The FBI is making it easier for agents to snoop on their fellow Americans without leaving a paper trail, raising disturbing questions outlined by The American Prospect’s Adam Serwer. A former agent quoted by Serwer says it may return the agency to the COINTELPRO era.

That would be the period from roughly 1956 to 1971 when the bureau used its considerable powers to attack, discredit and imprison Americans with whom it had political differences. — PZS

The American Prospect:

Civil liberties and privacy advocates I spoke to were primarily concerned about two things: The degree to which alleviating agents of the duty to establish a paper trail could invite further abuse, and the possibility that this kind of information gathering could be used to find compromising–not criminal–information that could be used to coerce individuals into becoming informants or otherwise harming people’s reputations. It will be difficult to ferret out abuse of investigative authority if agents are less often required to justify the use of those tools to their superiors.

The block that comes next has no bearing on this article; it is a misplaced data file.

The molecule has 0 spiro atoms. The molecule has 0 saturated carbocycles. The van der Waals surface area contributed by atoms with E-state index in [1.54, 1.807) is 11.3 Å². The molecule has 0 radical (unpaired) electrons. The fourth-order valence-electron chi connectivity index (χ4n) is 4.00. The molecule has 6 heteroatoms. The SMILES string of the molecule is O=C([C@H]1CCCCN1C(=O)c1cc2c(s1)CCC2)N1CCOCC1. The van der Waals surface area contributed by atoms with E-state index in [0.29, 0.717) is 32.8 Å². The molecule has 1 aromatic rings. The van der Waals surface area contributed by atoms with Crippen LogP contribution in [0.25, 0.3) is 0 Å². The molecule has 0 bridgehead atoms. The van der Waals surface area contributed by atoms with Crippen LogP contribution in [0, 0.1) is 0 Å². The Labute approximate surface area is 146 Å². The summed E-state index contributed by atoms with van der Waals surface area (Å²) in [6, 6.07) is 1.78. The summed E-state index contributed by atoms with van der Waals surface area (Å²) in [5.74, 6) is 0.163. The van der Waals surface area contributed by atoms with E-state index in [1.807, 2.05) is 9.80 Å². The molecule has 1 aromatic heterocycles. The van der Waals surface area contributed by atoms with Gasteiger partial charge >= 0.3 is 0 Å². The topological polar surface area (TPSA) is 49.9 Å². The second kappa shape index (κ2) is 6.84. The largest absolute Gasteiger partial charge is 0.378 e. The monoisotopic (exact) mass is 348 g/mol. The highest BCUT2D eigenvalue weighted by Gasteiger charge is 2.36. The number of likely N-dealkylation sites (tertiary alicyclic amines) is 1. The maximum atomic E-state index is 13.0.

“It’s just an invitation for abuse,” says Emily Berman of the Brennan Center, who is the author of a recent report on domestic intelligence gathering. “If you know nobody is looking over your shoulder and can never be, the deterrent factor goes out the window.”

Mike German, a former FBI agent who now works at the ACLU and was briefed by the FBI on the new guidelines, agreed. “The way you catch this is, you searched Mike German, show me the case, where that was relevant. Now they don’t have to show you anything,” German says. “They just say, I had a hunch, and I didn’t keep the records because it turned out to be nothing.”

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